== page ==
• Are we going to mourn our supposed lack of freedom in our resurrection life?


I think the question is not why God put the tree of the knowledge of good and evil in the garden (either literally or symbolically).

  • In fact, it seems possible (some scholars argue), that as Adam and Eve matured they would have arrived at this knowledge anyway – in the “right” way (through their growth and maturity in God).
  • The real question is why the creature (the image bearer of a “very good” creation) would presume to reject the wisdom of the Creator for creaturely wisdom.


I am convinced more and more that the meaning and beauty of moral freedom is to be found in God, not in its potential for corruption.


Again, more on all this when we get to Genesis 3.

  • Now back to more speculation of why the tree was present.


Mathews also cites D. Bonhoeffer to venture a guess at yet another reason.

  • The two trees were in the center of the garden.

“Symbolically the middle of Adam’s world was not himself but life, the very presence of God; the tree of knowledge as a prohibition signifies that man’s limitation as a creature is in the ‘middle of his existence, not on the edge’ – Mathews.

  • Man is a creature.


I think a very likely meaning behind the tree is that it points forward to the law.

  • For blessing to remain, the law must be obeyed.
  • Wenham puts it this way…
  • “In the garden, the revealed law of God amounted to the warning ‘Do not eat this tree’ on pain of death. In later Israel, many more laws were known, and those who flouted them incurred the divine curse and risked death. Since the law was God-given, it could not be altered or added to by man (Deut 4:2); thus human moral autonomy was ruled out (Josh 4:7). In preferring human wisdom to divine law, Adam and Eve found death, not life” – Wenham.


The law connection is also found in the following:

  • Genesis 2:16–17 (ESV) — 16 And the Lord God commanded the man, saying, “You may surely eat of every tree of the garden, 17 but of the tree of the knowledge of good and evil you shall not eat, for in the day that you eat of it you shall surely die.”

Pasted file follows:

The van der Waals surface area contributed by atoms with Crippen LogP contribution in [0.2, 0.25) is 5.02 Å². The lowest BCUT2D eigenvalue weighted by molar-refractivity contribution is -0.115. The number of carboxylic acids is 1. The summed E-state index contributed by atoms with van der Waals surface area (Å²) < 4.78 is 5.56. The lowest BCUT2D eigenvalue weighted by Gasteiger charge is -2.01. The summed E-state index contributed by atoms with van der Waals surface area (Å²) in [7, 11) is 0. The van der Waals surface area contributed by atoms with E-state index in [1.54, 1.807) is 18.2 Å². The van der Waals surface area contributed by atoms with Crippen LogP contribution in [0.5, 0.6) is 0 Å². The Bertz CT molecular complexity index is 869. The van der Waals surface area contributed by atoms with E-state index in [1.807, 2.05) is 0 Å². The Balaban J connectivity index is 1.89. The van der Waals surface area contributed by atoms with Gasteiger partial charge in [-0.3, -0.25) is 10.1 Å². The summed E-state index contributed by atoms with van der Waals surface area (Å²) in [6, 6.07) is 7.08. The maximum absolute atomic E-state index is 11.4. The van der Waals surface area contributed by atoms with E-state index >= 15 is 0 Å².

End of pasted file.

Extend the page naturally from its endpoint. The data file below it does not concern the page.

• Deuteronomy 30:15–18 (ESV) — 15See, I have set before you today life and good, death and evil. 16 If you obey the commandments of the Lord your God that I command you today, by loving the Lord your God, by walking in his ways, and by keeping his commandments and his statutes and his rules, then you shall live and multiply, and the Lord your God will bless you in the land that you are entering to take possession of it. 17 But if your heart turns away, and you will not hear, but are drawn away to worship other gods and serve them, 18 I declare to you today, that you shall surely perish. You shall not live long in the land that you are going over the Jordan to enter and possess.



Sacred Service:

Genesis 2:15 (ESV) — 15 The Lord God took the man and put him in the garden of Eden to work it [cultivate] and keep it.


If God provided food, why would man have to work it and keep it?

  • This doesn’t seem to make any sense.
  • And given that working the land is part of God’s curse after the Fall, it really doesn’t make any sense.
  • What is the solution?


It appears that “work it and keep it” are seen by a great many as a very poor translation.

  • The key to understanding the meaning of the Hebrew is this…
  • A Sacred Space requires Sacred Service.


John Walton puts it this way.

  • “It is likely that the tasks given to Adam are of a priestly nature—that is, caring for sacred space.”


The Hebrew phrase, then, conveys the idea of “human service to God rather that descriptions of agricultural tasks” – Walton.

  • Specifically “work” or “cultivate” are often used for “worship”.
  • And “keep” describes the “faithful carrying out of God’s instructions” – Mathews.


Bruce Waltke agrees and says these words describe the activity of priests.

Specifically, “The latter term entails guarding the garden against Satan’s encroachment (see 3:1–5). As priest and guardians of the garden, Adam and Eve should have driven out the serpent; instead it drives them out” – Waltke.


Sailhamer points out that the priestly translation jives with “several early manuscripts”.

  • In them, the phrase means “to worship and obey”.